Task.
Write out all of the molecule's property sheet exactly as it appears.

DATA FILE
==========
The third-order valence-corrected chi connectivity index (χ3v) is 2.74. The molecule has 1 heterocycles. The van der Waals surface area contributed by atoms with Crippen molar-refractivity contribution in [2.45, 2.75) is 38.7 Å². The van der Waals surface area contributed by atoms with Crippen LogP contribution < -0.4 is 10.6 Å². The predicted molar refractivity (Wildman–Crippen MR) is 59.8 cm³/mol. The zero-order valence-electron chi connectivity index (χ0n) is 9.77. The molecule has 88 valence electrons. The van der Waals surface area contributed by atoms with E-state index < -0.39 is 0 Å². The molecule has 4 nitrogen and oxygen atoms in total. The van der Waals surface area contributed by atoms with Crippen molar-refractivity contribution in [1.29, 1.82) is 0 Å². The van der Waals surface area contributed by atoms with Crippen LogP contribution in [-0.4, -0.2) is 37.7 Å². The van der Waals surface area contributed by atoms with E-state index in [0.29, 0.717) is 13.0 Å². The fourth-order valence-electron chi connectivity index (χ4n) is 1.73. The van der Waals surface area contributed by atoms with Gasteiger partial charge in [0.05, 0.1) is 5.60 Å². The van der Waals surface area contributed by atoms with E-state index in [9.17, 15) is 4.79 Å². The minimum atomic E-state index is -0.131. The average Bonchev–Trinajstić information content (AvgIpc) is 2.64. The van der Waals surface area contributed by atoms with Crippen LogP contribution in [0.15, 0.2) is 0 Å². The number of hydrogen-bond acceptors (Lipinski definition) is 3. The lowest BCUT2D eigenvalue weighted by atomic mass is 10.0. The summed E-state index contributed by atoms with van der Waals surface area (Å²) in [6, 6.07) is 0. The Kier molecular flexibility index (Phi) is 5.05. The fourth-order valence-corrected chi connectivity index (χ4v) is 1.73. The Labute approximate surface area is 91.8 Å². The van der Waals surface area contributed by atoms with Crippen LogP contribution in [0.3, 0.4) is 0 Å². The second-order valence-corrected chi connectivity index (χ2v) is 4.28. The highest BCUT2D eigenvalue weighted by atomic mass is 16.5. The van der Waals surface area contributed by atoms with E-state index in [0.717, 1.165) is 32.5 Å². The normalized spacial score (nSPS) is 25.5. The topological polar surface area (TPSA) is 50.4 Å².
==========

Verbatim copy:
The third-order valence-corrected chi connectivity index (χ3v) is 2.74. The molecule has 1 heterocycles. The van der Waals surface area contributed by atoms with Crippen molar-refractivity contribution in [2.45, 2.75) is 38.7 Å². The van der Waals surface area contributed by atoms with Crippen LogP contribution < -0.4 is 10.6 Å². The predicted molar refractivity (Wildman–Crippen MR) is 59.8 cm³/mol. The zero-order valence-electron chi connectivity index (χ0n) is 9.77. The molecule has 88 valence electrons. The van der Waals surface area contributed by atoms with E-state index < -0.39 is 0 Å². The molecule has 4 nitrogen and oxygen atoms in total. The van der Waals surface area contributed by atoms with Crippen molar-refractivity contribution in [1.29, 1.82) is 0 Å². The van der Waals surface area contributed by atoms with Crippen LogP contribution in [-0.4, -0.2) is 37.7 Å². The van der Waals surface area contributed by atoms with E-state index in [0.29, 0.717) is 13.0 Å². The fourth-order valence-electron chi connectivity index (χ4n) is 1.73. The van der Waals surface area contributed by atoms with Gasteiger partial charge in [0.05, 0.1) is 5.60 Å². The van der Waals surface area contributed by atoms with E-state index in [9.17, 15) is 4.79 Å². The minimum atomic E-state index is -0.131. The average Bonchev–Trinajstić information content (AvgIpc) is 2.64. The van der Waals surface area contributed by atoms with Crippen LogP contribution in [0.15, 0.2) is 0 Å². The number of hydrogen-bond acceptors (Lipinski definition) is 3. The lowest BCUT2D eigenvalue weighted by atomic mass is 10.0. The summed E-state index contributed by atoms with van der Waals surface area (Å²) in [6, 6.07) is 0. The Kier molecular flexibility index (Phi) is 5.05. The fourth-order valence-corrected chi connectivity index (χ4v) is 1.73. The Labute approximate surface area is 91.8 Å². The van der Waals surface area contributed by atoms with Crippen LogP contribution in [0.3, 0.4) is 0 Å². The second-order valence-corrected chi connectivity index (χ2v) is 4.28. The highest BCUT2D eigenvalue weighted by atomic mass is 16.5. The van der Waals surface area contributed by atoms with E-state index in [0.717, 1.165) is 32.5 Å². The normalized spacial score (nSPS) is 25.5. The topological polar surface area (TPSA) is 50.4 Å².